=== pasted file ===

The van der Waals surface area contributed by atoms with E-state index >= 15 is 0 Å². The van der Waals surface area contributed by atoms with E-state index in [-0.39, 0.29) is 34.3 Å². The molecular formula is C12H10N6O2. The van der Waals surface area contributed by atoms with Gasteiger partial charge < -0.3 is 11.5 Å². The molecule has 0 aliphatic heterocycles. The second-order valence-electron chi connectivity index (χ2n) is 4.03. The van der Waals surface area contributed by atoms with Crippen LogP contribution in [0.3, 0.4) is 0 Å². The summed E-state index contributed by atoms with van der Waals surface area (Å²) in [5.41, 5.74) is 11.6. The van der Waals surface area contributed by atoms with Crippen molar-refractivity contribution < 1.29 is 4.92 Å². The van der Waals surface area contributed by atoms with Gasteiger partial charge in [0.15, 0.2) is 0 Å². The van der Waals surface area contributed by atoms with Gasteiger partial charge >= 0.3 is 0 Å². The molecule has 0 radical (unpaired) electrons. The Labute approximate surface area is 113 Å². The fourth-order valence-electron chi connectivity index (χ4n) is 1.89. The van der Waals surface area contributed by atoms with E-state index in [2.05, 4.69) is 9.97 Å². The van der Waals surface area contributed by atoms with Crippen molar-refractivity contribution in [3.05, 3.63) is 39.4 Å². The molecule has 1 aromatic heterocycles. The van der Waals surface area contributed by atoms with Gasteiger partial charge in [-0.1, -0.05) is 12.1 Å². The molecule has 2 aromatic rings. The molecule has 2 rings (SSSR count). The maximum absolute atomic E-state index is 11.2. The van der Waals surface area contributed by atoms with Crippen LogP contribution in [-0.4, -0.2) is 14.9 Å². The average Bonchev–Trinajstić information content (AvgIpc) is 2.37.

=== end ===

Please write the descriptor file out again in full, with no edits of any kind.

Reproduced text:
The van der Waals surface area contributed by atoms with E-state index >= 15 is 0 Å². The van der Waals surface area contributed by atoms with E-state index in [-0.39, 0.29) is 34.3 Å². The molecular formula is C12H10N6O2. The van der Waals surface area contributed by atoms with Gasteiger partial charge < -0.3 is 11.5 Å². The molecule has 0 aliphatic heterocycles. The second-order valence-electron chi connectivity index (χ2n) is 4.03. The van der Waals surface area contributed by atoms with Crippen LogP contribution in [0.3, 0.4) is 0 Å². The summed E-state index contributed by atoms with van der Waals surface area (Å²) in [5.41, 5.74) is 11.6. The van der Waals surface area contributed by atoms with Crippen molar-refractivity contribution < 1.29 is 4.92 Å². The van der Waals surface area contributed by atoms with Gasteiger partial charge in [0.15, 0.2) is 0 Å². The van der Waals surface area contributed by atoms with Gasteiger partial charge >= 0.3 is 0 Å². The molecule has 0 radical (unpaired) electrons. The Labute approximate surface area is 113 Å². The fourth-order valence-electron chi connectivity index (χ4n) is 1.89. The van der Waals surface area contributed by atoms with E-state index in [2.05, 4.69) is 9.97 Å². The van der Waals surface area contributed by atoms with Crippen molar-refractivity contribution in [3.05, 3.63) is 39.4 Å². The molecule has 1 aromatic heterocycles. The van der Waals surface area contributed by atoms with Gasteiger partial charge in [-0.1, -0.05) is 12.1 Å². The molecule has 2 aromatic rings. The molecule has 2 rings (SSSR count). The maximum absolute atomic E-state index is 11.2. The van der Waals surface area contributed by atoms with Crippen LogP contribution in [-0.4, -0.2) is 14.9 Å². The average Bonchev–Trinajstić information content (AvgIpc) is 2.37.